A Wild Ride in the Communication Business

Today marks the 11th birthday of my consulting business, Holland Communication Solutions LLC. The Virginia State Corporation Commission document is dated June 21, 2000.

Being in a bit of a sentimental mood, I’ve been thinking back on what a wild ride the last 11 years have been. I’ve learned so much and I’ve had the privilege of working with some outstanding clients.

Invoice #0001 was billed to Ragan Communications, the publisher of resources and producer of conferences for communication professionals. Actually, I owe a lot to the folks at Ragan. Not only were they my first client, but in my previous corporate life, I learned an awful lot about this business by reading their newsletters and attending their conferences. They’ve also published a lot of my writing and allowed me to take the podium at many of their productions.

I’ve done hundreds of jobs for scores of other clients, too. And I’ve done some things I never dreamed I would do:

  • I learned the ins and outs of a machine that packages poultry products so I could write the script for a training video about the equipment.
  • I wrote a booklet for an obscure trade association about how to succeed in their business after interviewing a dozen of their most successful members.
  • I spoke about effective communication to a roomful of engineers for a defense contractor in the desert outside Las Vegas.
  • I helped a multinational company in the nuclear power industry figure out how to overcome their communication barriers.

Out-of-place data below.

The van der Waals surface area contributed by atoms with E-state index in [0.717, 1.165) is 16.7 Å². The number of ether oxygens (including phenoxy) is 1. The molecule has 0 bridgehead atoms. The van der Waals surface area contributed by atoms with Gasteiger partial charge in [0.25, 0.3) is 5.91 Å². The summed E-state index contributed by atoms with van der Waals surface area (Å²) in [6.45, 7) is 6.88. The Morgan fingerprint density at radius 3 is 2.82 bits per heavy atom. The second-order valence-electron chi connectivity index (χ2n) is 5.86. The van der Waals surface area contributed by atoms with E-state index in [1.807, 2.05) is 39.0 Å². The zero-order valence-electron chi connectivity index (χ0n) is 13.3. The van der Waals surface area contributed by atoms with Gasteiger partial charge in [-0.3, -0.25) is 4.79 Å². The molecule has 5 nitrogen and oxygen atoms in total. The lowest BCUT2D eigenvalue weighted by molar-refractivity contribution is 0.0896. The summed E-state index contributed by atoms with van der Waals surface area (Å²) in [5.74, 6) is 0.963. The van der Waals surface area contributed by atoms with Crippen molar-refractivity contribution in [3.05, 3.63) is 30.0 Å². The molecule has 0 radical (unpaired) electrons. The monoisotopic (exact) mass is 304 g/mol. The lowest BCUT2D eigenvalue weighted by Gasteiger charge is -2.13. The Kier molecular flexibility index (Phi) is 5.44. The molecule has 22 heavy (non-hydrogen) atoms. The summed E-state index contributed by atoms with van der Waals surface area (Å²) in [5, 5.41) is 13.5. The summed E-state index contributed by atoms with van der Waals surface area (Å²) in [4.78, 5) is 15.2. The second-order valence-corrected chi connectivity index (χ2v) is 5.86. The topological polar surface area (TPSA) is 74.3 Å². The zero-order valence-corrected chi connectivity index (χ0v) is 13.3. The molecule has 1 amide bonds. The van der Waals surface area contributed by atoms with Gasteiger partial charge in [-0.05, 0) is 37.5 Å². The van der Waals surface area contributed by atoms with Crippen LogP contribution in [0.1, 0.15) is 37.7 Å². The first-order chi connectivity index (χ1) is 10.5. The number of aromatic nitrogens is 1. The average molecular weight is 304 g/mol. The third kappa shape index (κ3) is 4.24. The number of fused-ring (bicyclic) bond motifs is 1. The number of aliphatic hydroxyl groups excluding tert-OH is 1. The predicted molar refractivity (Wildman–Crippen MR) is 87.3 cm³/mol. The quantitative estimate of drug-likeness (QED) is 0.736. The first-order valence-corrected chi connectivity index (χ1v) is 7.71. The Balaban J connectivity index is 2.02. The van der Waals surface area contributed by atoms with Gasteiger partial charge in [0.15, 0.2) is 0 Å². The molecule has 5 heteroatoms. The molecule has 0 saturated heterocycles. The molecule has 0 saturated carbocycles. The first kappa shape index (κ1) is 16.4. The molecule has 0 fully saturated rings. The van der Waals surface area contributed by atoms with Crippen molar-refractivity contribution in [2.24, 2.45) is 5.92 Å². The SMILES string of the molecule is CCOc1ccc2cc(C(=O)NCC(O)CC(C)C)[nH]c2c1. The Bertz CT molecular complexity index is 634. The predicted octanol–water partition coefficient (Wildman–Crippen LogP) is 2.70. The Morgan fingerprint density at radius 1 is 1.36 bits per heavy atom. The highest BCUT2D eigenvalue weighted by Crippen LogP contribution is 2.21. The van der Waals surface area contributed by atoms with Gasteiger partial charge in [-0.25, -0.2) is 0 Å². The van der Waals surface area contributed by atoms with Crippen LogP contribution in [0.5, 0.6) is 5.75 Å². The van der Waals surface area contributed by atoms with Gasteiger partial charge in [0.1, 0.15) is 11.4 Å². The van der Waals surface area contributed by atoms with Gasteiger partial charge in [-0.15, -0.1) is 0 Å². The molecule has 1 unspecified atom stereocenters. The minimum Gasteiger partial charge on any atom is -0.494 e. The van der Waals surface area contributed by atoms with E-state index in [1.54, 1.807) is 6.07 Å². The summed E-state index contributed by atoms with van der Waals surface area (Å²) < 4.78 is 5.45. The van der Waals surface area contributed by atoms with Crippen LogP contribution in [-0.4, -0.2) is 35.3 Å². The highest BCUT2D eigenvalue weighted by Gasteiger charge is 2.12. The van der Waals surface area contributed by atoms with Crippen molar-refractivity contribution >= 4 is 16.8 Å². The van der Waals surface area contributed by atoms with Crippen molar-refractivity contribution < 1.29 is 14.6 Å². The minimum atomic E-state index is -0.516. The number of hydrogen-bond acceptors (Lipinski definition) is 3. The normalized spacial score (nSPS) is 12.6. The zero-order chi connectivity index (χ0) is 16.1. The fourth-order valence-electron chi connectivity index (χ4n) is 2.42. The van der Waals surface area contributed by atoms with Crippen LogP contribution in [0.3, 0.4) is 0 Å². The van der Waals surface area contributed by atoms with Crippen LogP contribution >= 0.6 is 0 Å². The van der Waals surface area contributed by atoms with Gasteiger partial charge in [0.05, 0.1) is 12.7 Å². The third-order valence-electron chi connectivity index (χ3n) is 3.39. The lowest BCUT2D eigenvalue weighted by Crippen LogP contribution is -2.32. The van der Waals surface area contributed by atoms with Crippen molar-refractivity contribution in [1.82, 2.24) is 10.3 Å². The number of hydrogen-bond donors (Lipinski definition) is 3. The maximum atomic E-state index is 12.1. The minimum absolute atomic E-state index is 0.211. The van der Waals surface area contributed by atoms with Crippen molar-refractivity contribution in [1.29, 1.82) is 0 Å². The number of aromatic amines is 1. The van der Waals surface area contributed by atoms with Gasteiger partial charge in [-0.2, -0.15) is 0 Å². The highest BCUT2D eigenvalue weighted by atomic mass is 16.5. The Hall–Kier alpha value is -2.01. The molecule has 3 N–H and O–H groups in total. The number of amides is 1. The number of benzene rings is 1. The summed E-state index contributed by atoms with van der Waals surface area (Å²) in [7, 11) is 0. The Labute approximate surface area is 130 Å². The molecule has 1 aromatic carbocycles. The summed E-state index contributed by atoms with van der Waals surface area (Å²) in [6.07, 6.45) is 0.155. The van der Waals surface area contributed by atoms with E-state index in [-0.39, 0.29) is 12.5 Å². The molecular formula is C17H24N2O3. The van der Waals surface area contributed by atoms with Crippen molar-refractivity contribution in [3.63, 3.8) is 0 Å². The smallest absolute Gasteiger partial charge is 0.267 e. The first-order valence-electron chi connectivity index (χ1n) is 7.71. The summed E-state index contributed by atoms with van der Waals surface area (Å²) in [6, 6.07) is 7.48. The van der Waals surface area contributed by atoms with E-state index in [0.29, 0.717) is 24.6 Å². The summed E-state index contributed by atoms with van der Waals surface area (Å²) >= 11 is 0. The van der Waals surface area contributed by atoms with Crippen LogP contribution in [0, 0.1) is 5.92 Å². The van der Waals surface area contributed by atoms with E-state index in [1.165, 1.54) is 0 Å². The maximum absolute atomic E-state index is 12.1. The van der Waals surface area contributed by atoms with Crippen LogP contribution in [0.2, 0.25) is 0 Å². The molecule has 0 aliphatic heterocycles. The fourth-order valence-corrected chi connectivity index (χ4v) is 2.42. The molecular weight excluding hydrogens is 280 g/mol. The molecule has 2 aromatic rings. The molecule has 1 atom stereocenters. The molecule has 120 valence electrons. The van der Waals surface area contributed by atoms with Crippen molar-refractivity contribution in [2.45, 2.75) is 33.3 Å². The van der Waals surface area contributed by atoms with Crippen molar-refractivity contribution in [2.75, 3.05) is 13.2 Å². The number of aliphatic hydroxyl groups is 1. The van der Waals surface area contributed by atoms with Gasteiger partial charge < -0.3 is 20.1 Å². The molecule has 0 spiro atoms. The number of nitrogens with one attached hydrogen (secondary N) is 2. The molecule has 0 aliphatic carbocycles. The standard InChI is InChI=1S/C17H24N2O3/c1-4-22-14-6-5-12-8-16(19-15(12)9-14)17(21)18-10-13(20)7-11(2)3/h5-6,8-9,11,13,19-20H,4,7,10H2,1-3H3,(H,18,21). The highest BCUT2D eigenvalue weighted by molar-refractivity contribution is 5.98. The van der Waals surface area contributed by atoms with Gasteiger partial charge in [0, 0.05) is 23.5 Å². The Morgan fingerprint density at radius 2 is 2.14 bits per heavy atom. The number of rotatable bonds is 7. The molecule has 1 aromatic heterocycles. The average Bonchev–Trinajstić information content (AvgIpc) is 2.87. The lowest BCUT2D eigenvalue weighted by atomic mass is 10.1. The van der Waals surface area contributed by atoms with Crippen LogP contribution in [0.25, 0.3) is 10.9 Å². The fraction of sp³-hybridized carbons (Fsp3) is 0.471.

• I produced a brochure explaining the dangers of radon gas for a one-man business that helps homeowners get rid of it.
  • I helped a church market its Sunday evening coffeehouse program.
  • I’ve consulted with some of the best-known brands as well as one-person shops just getting off the ground.
  • I’ve spoken about communication in some interesting places — Las Vegas, Chicago, Orlando, Pittsburgh, Washington D.C., Charleston, S.C., the Tuskeegee Institute, a U.S. Naval Base, beautiful mountain resorts and bland corporate conference rooms.

The purpose of all this is not to boast, but to reflect on just how fortunate I have been to do such a variety of things — some of them fascinating, some exasperating and others utterly fulfilling — all with the goal of improving communication among people in the workplace. I can’t think of many careers I’d rather pursue.

If you’ve been one of my clients over the years, thank you. I don’t take a single one for granted and I always learn something from each.


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